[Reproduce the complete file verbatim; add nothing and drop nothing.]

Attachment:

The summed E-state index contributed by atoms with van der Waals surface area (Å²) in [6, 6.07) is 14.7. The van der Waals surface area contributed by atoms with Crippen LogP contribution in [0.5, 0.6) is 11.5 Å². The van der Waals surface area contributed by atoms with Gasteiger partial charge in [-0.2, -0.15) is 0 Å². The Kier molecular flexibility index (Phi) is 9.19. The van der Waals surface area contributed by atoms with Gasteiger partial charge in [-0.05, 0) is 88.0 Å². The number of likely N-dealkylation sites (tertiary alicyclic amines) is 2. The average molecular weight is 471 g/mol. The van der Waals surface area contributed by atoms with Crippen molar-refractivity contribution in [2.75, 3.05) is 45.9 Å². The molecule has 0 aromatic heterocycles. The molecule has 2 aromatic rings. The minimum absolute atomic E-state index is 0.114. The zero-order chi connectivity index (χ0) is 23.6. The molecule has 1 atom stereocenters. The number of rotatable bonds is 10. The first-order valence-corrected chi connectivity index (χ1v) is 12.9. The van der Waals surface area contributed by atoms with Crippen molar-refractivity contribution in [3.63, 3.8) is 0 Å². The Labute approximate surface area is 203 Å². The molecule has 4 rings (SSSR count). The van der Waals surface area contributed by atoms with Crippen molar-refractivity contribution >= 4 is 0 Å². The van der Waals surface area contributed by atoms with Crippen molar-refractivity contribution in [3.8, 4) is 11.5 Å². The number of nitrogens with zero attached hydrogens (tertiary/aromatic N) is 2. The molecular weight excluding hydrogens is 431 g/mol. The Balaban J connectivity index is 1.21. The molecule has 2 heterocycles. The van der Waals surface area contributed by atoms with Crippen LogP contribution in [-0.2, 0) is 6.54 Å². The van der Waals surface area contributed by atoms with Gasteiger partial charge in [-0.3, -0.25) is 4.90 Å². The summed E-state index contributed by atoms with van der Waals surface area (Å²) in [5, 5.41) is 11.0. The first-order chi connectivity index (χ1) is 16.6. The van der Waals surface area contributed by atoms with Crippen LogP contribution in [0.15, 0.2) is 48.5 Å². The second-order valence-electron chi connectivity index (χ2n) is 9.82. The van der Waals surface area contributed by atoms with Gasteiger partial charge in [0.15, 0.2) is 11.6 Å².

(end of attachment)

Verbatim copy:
The summed E-state index contributed by atoms with van der Waals surface area (Å²) in [6, 6.07) is 14.7. The van der Waals surface area contributed by atoms with Crippen LogP contribution in [0.5, 0.6) is 11.5 Å². The van der Waals surface area contributed by atoms with Gasteiger partial charge in [-0.2, -0.15) is 0 Å². The Kier molecular flexibility index (Phi) is 9.19. The van der Waals surface area contributed by atoms with Gasteiger partial charge in [-0.05, 0) is 88.0 Å². The number of likely N-dealkylation sites (tertiary alicyclic amines) is 2. The average molecular weight is 471 g/mol. The van der Waals surface area contributed by atoms with Crippen molar-refractivity contribution in [2.75, 3.05) is 45.9 Å². The molecule has 0 aromatic heterocycles. The molecule has 2 aromatic rings. The minimum absolute atomic E-state index is 0.114. The zero-order chi connectivity index (χ0) is 23.6. The molecule has 1 atom stereocenters. The number of rotatable bonds is 10. The first-order valence-corrected chi connectivity index (χ1v) is 12.9. The van der Waals surface area contributed by atoms with Crippen molar-refractivity contribution in [3.63, 3.8) is 0 Å². The Labute approximate surface area is 203 Å². The molecule has 4 rings (SSSR count). The van der Waals surface area contributed by atoms with Crippen molar-refractivity contribution >= 4 is 0 Å². The van der Waals surface area contributed by atoms with Crippen molar-refractivity contribution in [3.8, 4) is 11.5 Å². The number of nitrogens with zero attached hydrogens (tertiary/aromatic N) is 2. The molecular weight excluding hydrogens is 431 g/mol. The Balaban J connectivity index is 1.21. The molecule has 2 heterocycles. The van der Waals surface area contributed by atoms with Crippen LogP contribution in [-0.2, 0) is 6.54 Å². The van der Waals surface area contributed by atoms with Gasteiger partial charge in [-0.3, -0.25) is 4.90 Å². The summed E-state index contributed by atoms with van der Waals surface area (Å²) in [5, 5.41) is 11.0. The first-order chi connectivity index (χ1) is 16.6. The van der Waals surface area contributed by atoms with Crippen LogP contribution in [0.15, 0.2) is 48.5 Å². The second-order valence-electron chi connectivity index (χ2n) is 9.82. The van der Waals surface area contributed by atoms with Gasteiger partial charge in [0.15, 0.2) is 11.6 Å².